Tag Archives: commercial

Can Crowdsourcing Projects Get You That “Big Break” as a Filmmaker?

camera

Yannig Roth is a PhD student in Paris who’s working in crowdsourcing and customer creativity. He wrote a blog post today about whether “Crowdsourcing” as a medium delivers on its promise to creatives to bring them recognition and fame, or leads to larger, more prestigious paid work. He Tweeted me to ask  me my thoughts on the matter, and my comments turned out wordier than I’d planned, so I thought I’d include them in a post of my own. My response to Yannig’s post:

Thanks for looping me in on this post, Yannig. As a frequent competitor in crowdsourcing projects, exposure or “getting a break” is the last reason I participate, because it’s the least expected outcome, for many of the reasons you outline [in your post] (competition, promotion, etc.).

Also, consider that it’s not in the hosting entity’s best interest to have a talented and regular creative “break out” and find his or her own work. If all the best talent found contract work, and no longer needed to participate in crowdsourcing projects, then Brands would be less inclined to hire those companies, as the overall talent pool might not be as deep and wide.

This is speculative reasoning, but I’m trying to put myself in the position of the hosting entity as I speculate. A crowdsourcing host company doesn’t have the luxury of keeping their own talent pool under contract, so they have to exercise as much control over the work itself as possible. Result: I’m not permitted to use many of my submissions (either won or lost) in a portfolio because contest rules decree that ownership of the piece — again, win or lose — belongs to the client/brand, and may not be used in any manner or for any reason outside of the hosting company’s platform. Beyond that, the user agreement prohibits you from even contacting the brand or working with them for a period after the particular contest closes. So even if a brand does like your work, they’re committed to the host company for a time, as well. And by the time that time has expired, there’s a good chance the brand may shift focus to some other marketing strategy. At least, this is the case with the platform I use most often.

And I totally get — and respect — why they do that. It’s better for business.

Anyway, no, I don’t expect a “big break” by participating in crowdsourcing projects. I participate because I have bills due, and I’ve been pretty successful up to this point in getting some of them paid with my wins. So I join crowdsourcing projects foremost as a way to exercise my creative muscles, and secondarily to MAYBE get a reward. Fame and notoriety are further down the list, as my creditors don’t accept exposure as payment.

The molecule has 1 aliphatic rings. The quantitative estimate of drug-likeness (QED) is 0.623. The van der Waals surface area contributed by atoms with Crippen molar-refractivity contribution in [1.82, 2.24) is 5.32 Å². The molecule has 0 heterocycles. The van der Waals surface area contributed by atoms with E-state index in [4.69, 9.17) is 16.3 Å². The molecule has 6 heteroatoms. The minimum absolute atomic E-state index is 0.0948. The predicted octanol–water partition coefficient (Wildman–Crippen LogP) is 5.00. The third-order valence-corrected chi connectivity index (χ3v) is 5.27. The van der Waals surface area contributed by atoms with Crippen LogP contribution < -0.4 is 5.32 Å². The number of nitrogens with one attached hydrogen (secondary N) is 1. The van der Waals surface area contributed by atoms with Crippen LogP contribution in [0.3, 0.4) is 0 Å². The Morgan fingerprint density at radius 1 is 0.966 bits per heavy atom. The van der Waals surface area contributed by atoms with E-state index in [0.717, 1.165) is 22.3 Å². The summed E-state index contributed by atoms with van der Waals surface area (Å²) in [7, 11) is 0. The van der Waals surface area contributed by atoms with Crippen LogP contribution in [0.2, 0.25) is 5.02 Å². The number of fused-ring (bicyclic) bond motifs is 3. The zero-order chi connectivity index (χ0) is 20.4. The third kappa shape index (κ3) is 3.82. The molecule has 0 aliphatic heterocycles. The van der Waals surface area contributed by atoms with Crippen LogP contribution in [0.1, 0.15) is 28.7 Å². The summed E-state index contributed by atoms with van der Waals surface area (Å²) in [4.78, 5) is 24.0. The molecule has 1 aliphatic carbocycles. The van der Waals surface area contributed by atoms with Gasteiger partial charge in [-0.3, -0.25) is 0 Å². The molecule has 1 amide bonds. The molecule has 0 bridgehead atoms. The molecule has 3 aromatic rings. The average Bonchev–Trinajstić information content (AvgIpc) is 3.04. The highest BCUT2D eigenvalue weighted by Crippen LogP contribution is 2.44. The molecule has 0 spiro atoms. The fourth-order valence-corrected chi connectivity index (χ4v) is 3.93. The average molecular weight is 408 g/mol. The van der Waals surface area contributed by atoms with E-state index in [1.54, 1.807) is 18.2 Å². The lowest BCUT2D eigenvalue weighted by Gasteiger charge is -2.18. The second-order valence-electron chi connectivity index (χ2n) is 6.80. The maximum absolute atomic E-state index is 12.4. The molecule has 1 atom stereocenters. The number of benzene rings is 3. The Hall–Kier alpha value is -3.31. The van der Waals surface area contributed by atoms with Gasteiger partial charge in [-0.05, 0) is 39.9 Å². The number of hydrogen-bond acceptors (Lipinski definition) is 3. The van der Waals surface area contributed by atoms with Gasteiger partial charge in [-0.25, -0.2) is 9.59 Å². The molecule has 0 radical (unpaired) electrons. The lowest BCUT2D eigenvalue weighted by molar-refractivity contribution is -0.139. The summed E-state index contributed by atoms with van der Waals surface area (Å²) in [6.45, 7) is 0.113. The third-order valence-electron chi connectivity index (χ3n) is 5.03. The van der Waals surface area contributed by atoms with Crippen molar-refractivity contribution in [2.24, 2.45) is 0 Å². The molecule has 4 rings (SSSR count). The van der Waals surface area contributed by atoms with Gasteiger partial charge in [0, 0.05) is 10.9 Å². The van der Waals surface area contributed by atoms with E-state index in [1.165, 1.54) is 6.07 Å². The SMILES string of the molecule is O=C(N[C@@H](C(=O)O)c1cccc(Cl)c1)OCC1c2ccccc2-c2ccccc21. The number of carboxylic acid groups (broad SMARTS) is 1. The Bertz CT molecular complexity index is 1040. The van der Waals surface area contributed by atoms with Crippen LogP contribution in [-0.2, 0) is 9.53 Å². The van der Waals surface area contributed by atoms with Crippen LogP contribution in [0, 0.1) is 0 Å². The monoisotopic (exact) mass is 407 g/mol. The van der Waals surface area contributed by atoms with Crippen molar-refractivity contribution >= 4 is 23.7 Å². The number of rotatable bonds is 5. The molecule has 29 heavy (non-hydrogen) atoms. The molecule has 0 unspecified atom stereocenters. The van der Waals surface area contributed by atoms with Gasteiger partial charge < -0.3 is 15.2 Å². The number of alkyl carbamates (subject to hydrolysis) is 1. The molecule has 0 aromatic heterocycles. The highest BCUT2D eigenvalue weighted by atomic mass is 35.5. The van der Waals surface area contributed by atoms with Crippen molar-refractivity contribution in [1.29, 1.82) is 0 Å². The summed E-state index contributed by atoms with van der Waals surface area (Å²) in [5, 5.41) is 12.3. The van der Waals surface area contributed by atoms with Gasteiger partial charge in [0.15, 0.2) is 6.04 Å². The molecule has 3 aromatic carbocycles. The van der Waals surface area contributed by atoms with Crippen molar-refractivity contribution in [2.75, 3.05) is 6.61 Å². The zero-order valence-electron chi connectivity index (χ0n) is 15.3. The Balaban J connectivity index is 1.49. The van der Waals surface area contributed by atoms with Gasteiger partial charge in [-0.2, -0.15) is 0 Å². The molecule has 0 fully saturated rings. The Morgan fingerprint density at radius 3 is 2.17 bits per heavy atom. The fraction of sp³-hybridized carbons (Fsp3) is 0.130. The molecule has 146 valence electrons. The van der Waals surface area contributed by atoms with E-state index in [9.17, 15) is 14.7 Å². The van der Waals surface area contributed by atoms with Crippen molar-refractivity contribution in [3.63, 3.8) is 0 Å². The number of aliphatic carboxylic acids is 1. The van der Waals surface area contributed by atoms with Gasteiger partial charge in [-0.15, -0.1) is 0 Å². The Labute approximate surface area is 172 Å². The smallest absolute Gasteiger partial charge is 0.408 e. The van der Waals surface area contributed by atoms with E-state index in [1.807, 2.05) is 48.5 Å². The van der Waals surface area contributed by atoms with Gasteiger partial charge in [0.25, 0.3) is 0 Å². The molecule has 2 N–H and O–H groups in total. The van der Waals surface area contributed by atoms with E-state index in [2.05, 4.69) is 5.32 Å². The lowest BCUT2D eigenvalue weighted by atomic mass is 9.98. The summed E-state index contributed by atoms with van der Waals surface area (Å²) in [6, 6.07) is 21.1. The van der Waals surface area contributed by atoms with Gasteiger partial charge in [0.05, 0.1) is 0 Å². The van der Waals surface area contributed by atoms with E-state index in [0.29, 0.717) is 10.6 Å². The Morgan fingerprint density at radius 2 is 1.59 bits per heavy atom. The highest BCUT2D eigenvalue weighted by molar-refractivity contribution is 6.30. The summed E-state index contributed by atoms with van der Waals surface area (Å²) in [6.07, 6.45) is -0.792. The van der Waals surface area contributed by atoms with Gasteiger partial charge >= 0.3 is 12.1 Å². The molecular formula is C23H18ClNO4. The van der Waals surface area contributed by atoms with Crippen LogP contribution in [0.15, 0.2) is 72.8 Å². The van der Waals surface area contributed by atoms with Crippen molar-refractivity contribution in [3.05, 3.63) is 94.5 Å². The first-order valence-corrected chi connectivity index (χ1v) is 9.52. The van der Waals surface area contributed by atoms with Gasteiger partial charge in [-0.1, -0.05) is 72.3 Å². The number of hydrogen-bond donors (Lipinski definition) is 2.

However, I can market myself in other ways that don’t break the production agreement. I’m always able to say — truthfully and with pride — that I produced (among others) two spots for the San Diego Zoo that aired nationwide in the U.S. I do use the credentials, and name the brands I’ve worked with in my OWN marketing and on my resume, and if those credentials spark the curiosity of a brand that’s interested in hiring me, I’m happy to direct them to the video(s) in question, wherever the host and client have decided that they’re allowed to live.

But the breaks I get are totally up to me.

The short version: Yes, you can get more work and more prestige with a few crowdsourcing wins under your belt, or even one BIG win, like the Doritos Crash the Super Bowl contest. But ultimately, it’s still up to you to market and promote yourself in those places where potential brands might be looking for talent. Then, you still have to make the contact with the brand. Then close the sale. Then over-deliver on the work, meet the deadlines, and do all the things you say you’ll do.

And those aren’t Crowdsourcing’s jobs. They’re yours.

At Slater’s Garage Ads & Audio, we help small businesses put a unique voice to their marketing through a combination of audio, video and social media. To find out how we can help you bring your marketing to life, contact us today.

Photo by Hamama Harlb used under the following license.

Never Underestimate the Power of a Call-to-Action

I felt compelled to write this post after the Seahawks manhandled Peyton Manning and the Broncos in Super Bowl XLVIII. Apart from Seahawks fans, most everyone I talked to was, of course, disappointed with the game, but a lot of people were disappointed with the commercials, too, which are often as entertaining as the game… Continue Reading

Video: Why Doesn’t Your TV Commercial Have Copy?

Major pet peeve of ours: TV commercials with no words in ’em. Your ads are supposed to sell, so use both video AND audio to craft as strong and compelling a sales message as possible. I haven’t seen a “video-only” TV spot yet whose message couldn’t be strengthened with the addition of some copy. At… Continue Reading

ACE Cash Express Animation Purchase

Pleased to announce that our submission, “Get Back in the Game” was purchased by ACE Cash Express in their recent Poptent assignment. The creative brief for this short-term loan company called for a :30 commercial with a baseball theme to air on TV during Texas Rangers games in the Irving/Arlington/Dallas market. Our solution was to… Continue Reading

“I Saw/Heard a Great Ad Yesterday…”

“…but I don’t remember who it was for.” How many times have you had that conversation with friends, family or co-workers?  Happens a lot.  Too much, if you ask me. For example, here’s a pop quiz (and don’t cheat): That TV campaign with the adult sitting in a kindergarten classroom asking kids which is better,… Continue Reading